WASHINGTON: The United States confirmed on Monday it had signed off on the transfer of $6 billion in frozen Iranian funds from South Korea, paving the way for five US citizens to leave Tehran.
The two countries announced last month, after protracted negotiations, a deal in which the US citizens were freed from prison and put under house arrest, with the expectation they will fly out of Iran once the funds are moved to an account in Qatar.
Secretary of State Antony Blinken notified Congress that he had gone ahead on a key part of the agreement, signing a waiver that will shield banks involved in the transfer from US sanctions.
The money transfer is “a critical step in securing the release of these five US citizens”, a State Department spokesperson said.
President Joe Biden’s administration has insisted that Iran will only be allowed to use the money to buy food, medicine and other humanitarian goods, a point contested by Iran.
“We have not lifted any of our sanctions on Iran, and Iran is not receiving any sanctions relief,” the State Department spokesperson said.
In Tehran, foreign ministry spokesman Nasser Kanani insisted that the money will allow his country to “purchase all non-sanctioned goods” which are not limited to food and medicine.
“We hope that this transfer will be completed in the coming days and that Iran will have full access to its assets,” Kanani said.
Kanani voiced optimism that the prisoner exchange “will take place soon”. The official IRNA news agency had reported that five Iranians would also be released from the United States.
The five Americans had been held for as long as eight years. All are of Iranian descent, with Tehran not recognising dual nationality.
Sources had said last month the five Americans were expected to leave Iran in mid-September.
Iran had generated the $6bn in question by selling its oil to South Korea, a close US ally, which froze the funds after the United States, under former president Donald Trump, reimposed sanctions as he withdrew from a nuclear accord.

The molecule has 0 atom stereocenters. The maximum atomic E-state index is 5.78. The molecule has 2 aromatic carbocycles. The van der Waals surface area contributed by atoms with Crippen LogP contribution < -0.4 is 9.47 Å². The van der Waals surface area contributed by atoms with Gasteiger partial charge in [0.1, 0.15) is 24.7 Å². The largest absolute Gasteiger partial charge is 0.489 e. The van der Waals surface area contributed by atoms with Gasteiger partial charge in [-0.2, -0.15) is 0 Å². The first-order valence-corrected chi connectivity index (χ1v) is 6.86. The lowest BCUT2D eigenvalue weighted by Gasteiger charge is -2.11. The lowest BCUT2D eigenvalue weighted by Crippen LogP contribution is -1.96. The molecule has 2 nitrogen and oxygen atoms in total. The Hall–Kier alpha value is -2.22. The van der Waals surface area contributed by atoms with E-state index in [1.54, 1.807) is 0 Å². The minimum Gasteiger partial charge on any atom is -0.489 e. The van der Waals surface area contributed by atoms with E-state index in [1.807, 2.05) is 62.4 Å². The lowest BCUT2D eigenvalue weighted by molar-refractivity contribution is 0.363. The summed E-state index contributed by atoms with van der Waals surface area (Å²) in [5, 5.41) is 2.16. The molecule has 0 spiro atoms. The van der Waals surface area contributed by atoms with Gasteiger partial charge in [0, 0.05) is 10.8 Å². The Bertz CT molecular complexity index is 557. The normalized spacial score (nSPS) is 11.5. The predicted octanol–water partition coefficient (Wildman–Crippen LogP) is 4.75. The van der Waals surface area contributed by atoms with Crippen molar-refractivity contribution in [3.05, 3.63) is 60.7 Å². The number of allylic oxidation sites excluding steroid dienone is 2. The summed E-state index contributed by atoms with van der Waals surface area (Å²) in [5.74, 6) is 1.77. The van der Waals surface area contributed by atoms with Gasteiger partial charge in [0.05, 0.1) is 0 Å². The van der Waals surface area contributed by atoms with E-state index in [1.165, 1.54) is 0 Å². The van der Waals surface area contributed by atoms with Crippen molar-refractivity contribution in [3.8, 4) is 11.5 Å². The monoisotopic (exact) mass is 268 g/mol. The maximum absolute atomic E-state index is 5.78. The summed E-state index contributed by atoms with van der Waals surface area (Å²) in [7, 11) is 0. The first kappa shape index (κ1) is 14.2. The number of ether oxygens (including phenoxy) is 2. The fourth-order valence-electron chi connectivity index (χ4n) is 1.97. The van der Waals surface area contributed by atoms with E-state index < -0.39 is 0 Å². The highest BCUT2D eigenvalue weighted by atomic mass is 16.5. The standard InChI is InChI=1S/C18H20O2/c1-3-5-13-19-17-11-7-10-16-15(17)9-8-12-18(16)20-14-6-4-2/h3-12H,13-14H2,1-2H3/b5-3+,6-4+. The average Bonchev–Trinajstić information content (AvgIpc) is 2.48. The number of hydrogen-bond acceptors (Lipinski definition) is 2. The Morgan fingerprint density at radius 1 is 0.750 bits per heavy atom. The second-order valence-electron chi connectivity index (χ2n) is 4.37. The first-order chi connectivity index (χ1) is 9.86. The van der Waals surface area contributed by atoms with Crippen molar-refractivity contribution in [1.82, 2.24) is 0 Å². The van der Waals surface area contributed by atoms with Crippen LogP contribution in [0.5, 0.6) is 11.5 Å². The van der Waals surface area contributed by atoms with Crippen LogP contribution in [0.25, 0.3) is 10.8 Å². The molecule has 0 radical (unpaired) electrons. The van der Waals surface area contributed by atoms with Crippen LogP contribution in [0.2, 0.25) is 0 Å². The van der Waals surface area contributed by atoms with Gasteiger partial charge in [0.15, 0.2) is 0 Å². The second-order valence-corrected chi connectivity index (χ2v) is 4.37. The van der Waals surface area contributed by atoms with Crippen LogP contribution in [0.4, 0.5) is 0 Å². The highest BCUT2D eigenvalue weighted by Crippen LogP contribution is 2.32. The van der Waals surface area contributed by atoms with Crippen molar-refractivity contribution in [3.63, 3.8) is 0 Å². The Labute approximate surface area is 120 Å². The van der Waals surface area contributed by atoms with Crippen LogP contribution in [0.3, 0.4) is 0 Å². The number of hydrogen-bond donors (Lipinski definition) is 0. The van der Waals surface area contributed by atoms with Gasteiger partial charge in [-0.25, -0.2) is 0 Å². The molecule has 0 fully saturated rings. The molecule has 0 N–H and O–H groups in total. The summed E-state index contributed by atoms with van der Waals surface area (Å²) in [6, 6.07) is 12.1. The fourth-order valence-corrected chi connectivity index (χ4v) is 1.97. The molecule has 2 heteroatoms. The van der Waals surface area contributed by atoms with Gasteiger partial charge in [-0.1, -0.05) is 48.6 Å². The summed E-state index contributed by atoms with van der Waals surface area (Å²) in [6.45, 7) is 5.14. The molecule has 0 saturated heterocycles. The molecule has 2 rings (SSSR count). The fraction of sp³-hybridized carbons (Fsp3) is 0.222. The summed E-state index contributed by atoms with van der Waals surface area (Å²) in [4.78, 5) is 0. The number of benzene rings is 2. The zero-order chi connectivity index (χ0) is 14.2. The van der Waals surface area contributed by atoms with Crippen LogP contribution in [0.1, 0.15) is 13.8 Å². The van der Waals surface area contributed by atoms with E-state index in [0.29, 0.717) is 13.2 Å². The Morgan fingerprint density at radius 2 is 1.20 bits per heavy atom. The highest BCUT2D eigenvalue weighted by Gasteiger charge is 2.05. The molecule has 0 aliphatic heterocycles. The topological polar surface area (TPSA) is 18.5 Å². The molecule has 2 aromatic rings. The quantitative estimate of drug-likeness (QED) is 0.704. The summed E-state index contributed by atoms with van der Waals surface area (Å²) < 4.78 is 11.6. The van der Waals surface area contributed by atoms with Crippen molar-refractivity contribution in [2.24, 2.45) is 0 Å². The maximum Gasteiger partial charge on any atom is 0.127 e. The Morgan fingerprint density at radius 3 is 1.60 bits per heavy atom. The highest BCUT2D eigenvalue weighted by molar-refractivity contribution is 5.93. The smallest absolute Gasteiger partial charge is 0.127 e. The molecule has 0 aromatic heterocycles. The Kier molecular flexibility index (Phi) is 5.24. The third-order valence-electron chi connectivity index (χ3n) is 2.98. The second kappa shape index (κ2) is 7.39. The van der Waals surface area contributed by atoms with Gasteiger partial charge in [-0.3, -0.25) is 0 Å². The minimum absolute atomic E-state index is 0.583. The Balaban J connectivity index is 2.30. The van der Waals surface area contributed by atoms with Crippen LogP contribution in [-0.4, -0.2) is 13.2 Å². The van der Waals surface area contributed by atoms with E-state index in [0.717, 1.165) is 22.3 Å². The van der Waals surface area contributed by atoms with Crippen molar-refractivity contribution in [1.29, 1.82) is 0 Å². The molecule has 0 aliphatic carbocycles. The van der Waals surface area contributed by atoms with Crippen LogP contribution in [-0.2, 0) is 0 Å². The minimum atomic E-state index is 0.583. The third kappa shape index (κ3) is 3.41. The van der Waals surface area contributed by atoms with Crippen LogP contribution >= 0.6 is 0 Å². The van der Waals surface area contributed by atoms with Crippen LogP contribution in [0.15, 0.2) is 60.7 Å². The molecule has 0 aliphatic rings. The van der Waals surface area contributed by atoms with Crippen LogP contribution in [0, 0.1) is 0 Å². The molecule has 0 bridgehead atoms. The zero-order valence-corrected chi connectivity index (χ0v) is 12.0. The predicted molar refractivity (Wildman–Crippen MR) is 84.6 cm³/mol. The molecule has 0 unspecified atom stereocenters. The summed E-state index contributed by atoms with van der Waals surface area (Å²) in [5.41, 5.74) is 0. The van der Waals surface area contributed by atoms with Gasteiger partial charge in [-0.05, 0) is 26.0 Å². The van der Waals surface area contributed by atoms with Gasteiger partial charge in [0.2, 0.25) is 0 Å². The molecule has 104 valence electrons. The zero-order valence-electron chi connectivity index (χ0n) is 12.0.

“As we have said, no money is going to Iran directly and no taxpayer funds are being used. The funds held in South Korea are Iran’s funds,” the State Department spokesperson said.
Biden took office with hopes of restoring the 2015 nuclear agreement, under which Iran promised to constrain its contested nuclear work in return for sanctions relief.
But months of talks failed to produce a breakthrough, in part over Iranian demands for a full lifting of sanctions that were not directly linked to the nuclear programme.
Biden himself has conceded that the 2015 agreement is “dead”, with prospects sinking further after massive protests broke out in Iran a year ago following the death in custody of Mahsa Amini, who had been arrested for allegedly violating the Islamic dress code.
The release of the funds and prisoners could come almost exactly on the anniversary of her death, Sept 16, and just as Biden and Iran’s hardline president, Ebrahim Raisi, are in New York for the annual UN General Assembly, although they are not expected to meet.
Joe Biden’s Republican rivals have gone on the attack, describing the president as agreeing to a “ransom payment” to Tehran.
The transfer “creates a direct incentive for America’s adversaries to conduct future hostage-taking”, said Representative Mike McCaul, the Republican chair of the House foreign affairs committee.
“The administration is demonstrating weakness that only further endangers Americans and freedom-loving people around the world,” he said.
Published in Dawn, September 13th, 2023